That’s why at St Andrews Consulting we view leadership as a whole package, and not a work place issue. We recognise the personal need for downtime – that people need time to get away from work properly. All staff need to relax and be their own person for that small amount of time that working life allows. Ultimately, refreshed employees make far happier and more engaged workers.

Time management: don’t put unneccessary pressure on your employees

When delegating work to your employees, it is essential to understand the time constraints they face. As a leader, you should understand how long jobs realistically take to complete and acknowledge the needs of your employees including their current workload, changing demands from others and potentially even their circumstances outside work. This may mean you need to spend time with them to understand their world. Here are a few tips to help:

  1. Set and agree a plan

To give your employees something to work from, it may be an idea to write up a plan on the tasks which need to be completed both regularly and any one-off projects. Time is crucial to the successful completion of any task, yet understanding how tasks can be managed within certain time frames needs to be looked into. Tasks shouldn’t be piled onto employees regardless of deadlines which need to be met or you could be facing rising absence rates due to stress and eventually higher turnover.

  1. Extended hours

Don’t expect your staff to work extended hours if there is no real need to do so. Presentee-ism has little benefit and can be very damaging. Remember that employees have families and other commitments outside of their workplace which also require their time and focus. In the modern world of flexible working, it is very easy to demand responses at any time of the day or night. However, if you respect their time outside of work and only disturb them when really necessary, then they will be more willing to put the hours in when you need them, providing you explain your reasons clearly.

  1. Change is constant – and that needs to include expectations and outputs

Organisations are always looking for ways of doing things better or more cheaply. It is a fallacy to think that you can strip layers or resources out of an organisation and get the same or more work out of it.This is an ideal opportunity to focus on what is really important to the whole organisation, stop doing things that add no value and start doing things more effectively that do. Encourage your team to identify pinch points for delivery and suggest changes that will make their jobs easier and more efficient.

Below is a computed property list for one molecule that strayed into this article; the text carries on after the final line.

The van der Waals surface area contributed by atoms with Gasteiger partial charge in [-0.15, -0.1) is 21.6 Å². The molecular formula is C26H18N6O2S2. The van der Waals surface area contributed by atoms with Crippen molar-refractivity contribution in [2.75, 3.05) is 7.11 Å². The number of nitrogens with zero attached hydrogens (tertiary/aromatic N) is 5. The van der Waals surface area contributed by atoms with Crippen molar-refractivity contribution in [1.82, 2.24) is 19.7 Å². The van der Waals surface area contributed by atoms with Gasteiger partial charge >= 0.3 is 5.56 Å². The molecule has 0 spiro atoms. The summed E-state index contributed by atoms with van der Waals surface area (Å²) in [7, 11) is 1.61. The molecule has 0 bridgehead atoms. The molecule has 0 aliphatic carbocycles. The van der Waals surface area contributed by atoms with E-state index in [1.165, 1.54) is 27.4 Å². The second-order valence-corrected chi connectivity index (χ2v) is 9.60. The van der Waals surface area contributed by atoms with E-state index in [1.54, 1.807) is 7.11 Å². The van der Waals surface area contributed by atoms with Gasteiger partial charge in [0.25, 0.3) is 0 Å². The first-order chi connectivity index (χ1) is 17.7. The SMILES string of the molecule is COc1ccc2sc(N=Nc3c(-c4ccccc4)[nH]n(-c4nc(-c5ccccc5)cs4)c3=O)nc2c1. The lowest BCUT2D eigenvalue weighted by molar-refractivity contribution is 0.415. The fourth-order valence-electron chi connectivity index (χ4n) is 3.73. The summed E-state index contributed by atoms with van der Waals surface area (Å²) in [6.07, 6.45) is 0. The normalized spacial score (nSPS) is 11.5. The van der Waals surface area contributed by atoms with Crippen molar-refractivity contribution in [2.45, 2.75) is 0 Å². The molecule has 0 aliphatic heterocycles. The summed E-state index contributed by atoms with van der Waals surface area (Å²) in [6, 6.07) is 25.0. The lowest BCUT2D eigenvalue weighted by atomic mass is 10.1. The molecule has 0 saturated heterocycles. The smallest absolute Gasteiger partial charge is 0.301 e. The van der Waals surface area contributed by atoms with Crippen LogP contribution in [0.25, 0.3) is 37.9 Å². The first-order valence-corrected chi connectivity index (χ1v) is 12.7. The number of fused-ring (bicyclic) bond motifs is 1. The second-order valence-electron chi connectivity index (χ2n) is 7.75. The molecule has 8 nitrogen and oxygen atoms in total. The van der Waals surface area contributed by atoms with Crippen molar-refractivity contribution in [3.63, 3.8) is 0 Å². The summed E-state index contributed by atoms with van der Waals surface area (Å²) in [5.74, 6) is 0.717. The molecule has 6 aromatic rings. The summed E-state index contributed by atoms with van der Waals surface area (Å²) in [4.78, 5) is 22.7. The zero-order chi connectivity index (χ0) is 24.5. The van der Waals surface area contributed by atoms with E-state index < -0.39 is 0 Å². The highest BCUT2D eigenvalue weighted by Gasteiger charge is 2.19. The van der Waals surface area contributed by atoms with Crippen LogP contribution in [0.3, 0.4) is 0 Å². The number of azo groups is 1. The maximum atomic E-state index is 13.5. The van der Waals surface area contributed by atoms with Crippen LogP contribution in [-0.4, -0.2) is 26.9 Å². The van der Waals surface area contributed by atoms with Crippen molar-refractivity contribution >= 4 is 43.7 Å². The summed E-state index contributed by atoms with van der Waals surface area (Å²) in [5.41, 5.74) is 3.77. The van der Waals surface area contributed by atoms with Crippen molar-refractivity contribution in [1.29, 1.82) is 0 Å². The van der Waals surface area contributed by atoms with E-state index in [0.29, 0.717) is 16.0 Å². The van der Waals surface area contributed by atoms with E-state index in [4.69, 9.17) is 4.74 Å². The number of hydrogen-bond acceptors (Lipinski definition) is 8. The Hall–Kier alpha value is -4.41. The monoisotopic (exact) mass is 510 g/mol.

To find out how St Andrews Consulting could help improve your leadership skills, increase team morale and drive your business forward for growth, contact us today.

How to effectively manage change in your organisation

Change is inevitable within any business – whatever the sector they are in. Some common kinds of change faced by organisations include downsizing, changing locations and restructuring. One thing is true for all changes in business and that is that they affect employees. It doesn’t matter whether the change is positive for an organisation or even a really simple one like changing the colour of a wall; employees will often still feel unsettled. In addition, the only constant is change as the world we live and work in moves on.

Unfortunately, most people don’t really like change. It is important to manage change effectively to ensure the transition is as smooth as possible and that you retain your best staff. The only way to manage change successfully is to be an engaging leader and these are some ways to use your leadership skills to get the most positive result from change in your organisation.

Communicate

Most problems with change management are down to a lack of communication – poor timing, not enough or information that is wrong. Employees may start to hear rumours about what is going to happen and this is what starts to make them feel nervous. They don’t know what is coming and they worry that they will be negatively affected. It is vitally important to communicate regularly with your staff and particularly those who may be affected. If you communicate throughout the process, you will find that employees will feel better about the situation and the transition will be much less stressful for everyone involved. An engaging leader will use open and honest communication and keep employees updated on progress about the change process and why it is being done. They will take positive actions, such as sending out weekly emails with updates, hold regular meetings and will answer any queries from employees quickly. They will also be honest when they can’t answer the questions posed and will commit to coming back with a clear answer in the future.

Involvement